Roger Snoble announced today that he will leave soon after seven years as CEO of the Los Angeles County Metropolitan Transportation Authority. Release after the jump.
Los Angeles County Metropolitan Transportation Authority (Metro) CEO Roger Snoble today announced he would retire once his successor is on board. Snoble, 63, has headed Metro for seven years and, under his leadership, the agency garnered top national awards for excellence. He also played a key role in securing last fall’s passage of Measure R, a new half cent sales tax that will fund a comprehensive package of new rail and bus and street and highway improvements in the county over the next 30 years.
“After 43 years of public service in the transit industry, I think this is an opportune time to move on and pass the baton to another executive who will insure the implementation of Measure R,” Snoble said. “I did a lot of soul-searching and decided it’s in the best interest of the agency to have an executive on board soon who can commit the next four to five years in guiding the development of dozens of critical transit and highway projects that will be funded by the new sales tax, which will be collected starting next July.”
Snoble was praised by loal elected officials including Mayor Antonio Villaraigosa and Los Angeles County Supervisor Zev Yaroslavsky, who both serve on the Metro Board of Directors.
“Roger Snoble is a dedicated public servant who has provided solid leadership and a steady hand in restoring the credibility of the MTA while improving public transportation for millions of Los Angeles County residents and commuters,” said Mayor Villaraigosa.
Supervisor Yaroslavsky added, “Roger Snoble has led Metro to new heights in the delivery of expanded, quality public transportation to the citizens of Los Angeles County. What was a troubled and moribund agency more than 10 years ago is now recognized as one of the highest performing bus systems in the nation. On his watch the Orange Line, Eastside Gold Line and Exposition light rail line have been or are being built. With the passage of Measure R last month, Metro is poised to build the integrated public transit network that this region so desperately needs.”
Metro will recruit for a new CEO to head one of the nation’s largest public transportation agencies that is responsible not only for bus and rail operations that transport more than 1.5 million boarding passengers on an average weekday but also construction of new transportation projects such as the six-mile extension of the Metro Gold Line to East Los Angeles that is nearing completion. Metro also is Los Angeles County’s lead transportation planning agency and programs local, state and federal funds for transportation for the 88 cities, county, Caltrans and transit operators.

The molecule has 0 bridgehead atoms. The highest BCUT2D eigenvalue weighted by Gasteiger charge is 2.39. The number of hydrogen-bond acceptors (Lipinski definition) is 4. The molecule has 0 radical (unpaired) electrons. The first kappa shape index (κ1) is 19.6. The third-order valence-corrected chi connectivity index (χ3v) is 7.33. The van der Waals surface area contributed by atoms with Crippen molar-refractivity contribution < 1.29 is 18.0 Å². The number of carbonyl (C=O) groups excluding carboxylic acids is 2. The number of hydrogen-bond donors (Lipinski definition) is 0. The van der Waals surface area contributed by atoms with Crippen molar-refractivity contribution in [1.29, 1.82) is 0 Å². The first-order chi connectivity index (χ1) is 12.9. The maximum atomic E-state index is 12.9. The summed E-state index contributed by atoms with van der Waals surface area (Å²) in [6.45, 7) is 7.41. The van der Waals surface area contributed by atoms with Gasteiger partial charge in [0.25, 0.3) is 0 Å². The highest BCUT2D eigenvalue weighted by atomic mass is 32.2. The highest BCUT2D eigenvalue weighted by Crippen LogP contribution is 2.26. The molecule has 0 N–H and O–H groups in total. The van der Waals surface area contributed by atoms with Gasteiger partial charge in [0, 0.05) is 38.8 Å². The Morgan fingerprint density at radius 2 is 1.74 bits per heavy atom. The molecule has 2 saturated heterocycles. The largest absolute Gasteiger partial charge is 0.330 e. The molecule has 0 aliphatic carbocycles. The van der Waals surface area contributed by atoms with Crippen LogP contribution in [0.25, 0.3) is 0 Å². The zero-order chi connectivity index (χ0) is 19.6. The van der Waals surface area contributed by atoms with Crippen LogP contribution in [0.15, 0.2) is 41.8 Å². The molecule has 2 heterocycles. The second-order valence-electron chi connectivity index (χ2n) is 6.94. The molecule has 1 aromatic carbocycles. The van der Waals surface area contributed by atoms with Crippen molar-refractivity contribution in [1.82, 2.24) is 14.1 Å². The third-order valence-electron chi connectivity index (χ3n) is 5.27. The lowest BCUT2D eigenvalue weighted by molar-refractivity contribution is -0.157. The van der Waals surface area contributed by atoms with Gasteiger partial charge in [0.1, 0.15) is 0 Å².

Snoble plans to attend next summer’s opening of the Metro Gold Line Eastside Extension, a project that is ahead of schedule, within budget and has maintained the best construction safety record of any public works project in modern history – nearly 4 million construction work hours without a lost time injury.
This project’s record is just one of the reasons that Metro earned the 2006 Outstanding Public Transportation System award for large transit properties given annually by the American Public Transportation Association (APTA).
Snoble guided the Eastside light rail project from inception. He also oversaw development of the highly successful Metro Orange Line busway in the San Fernando Valley and expansion of the Metro Rapid system that now has 28 lines crisscrossing the county. Since Snoble joined Metro Oct. 1, 2001, the agency also has taken a lead role in expanding its green power initiatives. Today Metro operates more than 2,500 buses powered by compressed natural gas. Its El Monte transit facility earned a gold LEED (Leadership in Energy and Environmental Design) rating for sustainability, and installation of solar panels on the roofs of Metro bus divisions annually saves Metro hundreds of thousands of dollars in energy costs.
Moreover, extensive surveys show customer satisfaction for Metro continues to improve. One sign of that is the fact that Metro ridership remains high despite plunging gas prices.
Snoble’s career in public transportation spans four decades. Besides heading Metro, he also was the chief executive at Dallas Area Rapid Transit (DART) for seven years (1994-2001), and he served as president and general manager of the San Diego Transit Corporation where he worked for 20 years before DART. Snoble started his career in 1965 as a planner for the TriCounty Regional Planning Commission in Akron, Ohio. He also worked for Akron Metro Transit.
Snoble has earned numerous awards for his leadership. APTA named him Transit Manager of the Year in 1998. Under Snoble’s leadership, DART was cited by APTA as the Transit Agency of the Year in 1997.